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by Michael Chabon
Books Read in 2016 (2,671)
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His writing skill and language are overwhelmingly impressive. This moved to the front of the Chabon line for me because it touched on so many signifiers that move me: blaxploitation, Oakland/Berkeley and especially the vinyl record thing. He got good guidance on the record front because I'd say that the record store atmosphere rings true and he picked some solidly obscure soul-jazz jams to include as references. ( )
A comic novel that leads into all kinds of unexpected corners, this novel takes us into revolutionary politics and black exploitation films of the 1970s, the practice of midwifery in contemporary California, the tribulations of small business operators in Oakland, the second-hand jazz recording market, inter-racial relationships in the USA, fatherhood and the relations between two loner 14-year-olds. And it’s fun to read, with 500 pages of creative, apt prose.
I was completely drawn into the story because of the characters: although most of them are ordinary folks getting through life, they are trying to work out complex issues. I would not expect to be very interested in the story of two businessmen trying to keep Brokeland, their record shop, going, even when the story includes the threat of a mega music retailer planning to move into their neighbourhood. But Chabon gives them a history and culture that are quirky, comic and touching. The characters have their own complex lives, some outrageous and some fairly banal, so that I felt curious about all of them, wanting to understand more about them and how their stories would develop. Even the minor characters, like Mrs Jew the martial arts teacher, or Cochise Jones the musician, have surprising depths to their personalities.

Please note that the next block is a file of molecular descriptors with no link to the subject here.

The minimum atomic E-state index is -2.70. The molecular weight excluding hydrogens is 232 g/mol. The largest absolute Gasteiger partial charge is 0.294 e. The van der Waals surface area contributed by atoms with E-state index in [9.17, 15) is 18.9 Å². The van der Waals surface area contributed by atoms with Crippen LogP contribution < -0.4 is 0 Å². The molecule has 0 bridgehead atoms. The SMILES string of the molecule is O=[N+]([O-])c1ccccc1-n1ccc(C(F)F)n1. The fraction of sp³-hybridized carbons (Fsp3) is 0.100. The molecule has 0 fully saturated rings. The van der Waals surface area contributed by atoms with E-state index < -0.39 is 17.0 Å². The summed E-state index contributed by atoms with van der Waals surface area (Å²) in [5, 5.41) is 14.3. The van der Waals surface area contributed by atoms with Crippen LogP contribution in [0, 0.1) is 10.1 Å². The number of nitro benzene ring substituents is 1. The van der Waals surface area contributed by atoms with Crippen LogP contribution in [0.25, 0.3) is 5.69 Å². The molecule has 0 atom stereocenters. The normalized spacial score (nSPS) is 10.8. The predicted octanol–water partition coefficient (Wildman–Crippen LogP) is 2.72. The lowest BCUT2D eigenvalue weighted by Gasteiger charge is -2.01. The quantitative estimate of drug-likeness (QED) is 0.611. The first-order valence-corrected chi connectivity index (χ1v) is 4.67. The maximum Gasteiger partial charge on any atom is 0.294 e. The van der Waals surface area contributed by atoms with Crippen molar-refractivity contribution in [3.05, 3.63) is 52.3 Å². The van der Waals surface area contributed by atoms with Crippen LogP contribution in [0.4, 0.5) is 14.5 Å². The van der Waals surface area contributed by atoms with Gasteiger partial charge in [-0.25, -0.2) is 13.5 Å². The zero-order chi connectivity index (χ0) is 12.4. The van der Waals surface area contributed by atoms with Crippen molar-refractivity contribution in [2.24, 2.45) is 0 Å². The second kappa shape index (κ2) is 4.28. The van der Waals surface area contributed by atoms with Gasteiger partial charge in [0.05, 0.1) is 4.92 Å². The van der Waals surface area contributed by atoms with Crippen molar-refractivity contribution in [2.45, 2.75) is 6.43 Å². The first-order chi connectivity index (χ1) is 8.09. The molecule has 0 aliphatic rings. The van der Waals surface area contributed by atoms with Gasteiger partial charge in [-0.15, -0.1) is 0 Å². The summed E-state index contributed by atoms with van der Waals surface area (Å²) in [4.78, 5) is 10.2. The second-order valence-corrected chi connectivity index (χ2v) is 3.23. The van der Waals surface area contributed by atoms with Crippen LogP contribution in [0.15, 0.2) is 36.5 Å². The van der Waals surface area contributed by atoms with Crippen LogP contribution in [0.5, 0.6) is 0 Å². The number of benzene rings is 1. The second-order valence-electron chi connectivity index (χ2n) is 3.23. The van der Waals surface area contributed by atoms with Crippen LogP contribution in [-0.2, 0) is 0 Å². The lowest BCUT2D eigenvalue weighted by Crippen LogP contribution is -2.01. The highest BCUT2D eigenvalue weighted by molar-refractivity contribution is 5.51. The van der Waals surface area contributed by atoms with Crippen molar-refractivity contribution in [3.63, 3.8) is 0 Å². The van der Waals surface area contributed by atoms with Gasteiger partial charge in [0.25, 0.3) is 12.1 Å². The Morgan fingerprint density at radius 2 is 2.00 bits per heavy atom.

One of the central themes that Chabon explores is fatherhood and masculinity – themes that are also important in his other recent books. The men are all a bit silly in their relations to their parents and sons – they are not very good at it because they have other, more important and typically male, preoccupations. Archie avoids and evades responsibility, while Nat is more responsible but petulant. Their sons meanwhile are exploring masculinity as they see it in stylized movies. This contrasts with the seriousness with which their wives treat birthing and motherhood. The men are stuck in a muddle – to some extent, a fantasyland – until they start to get serious about their own sons.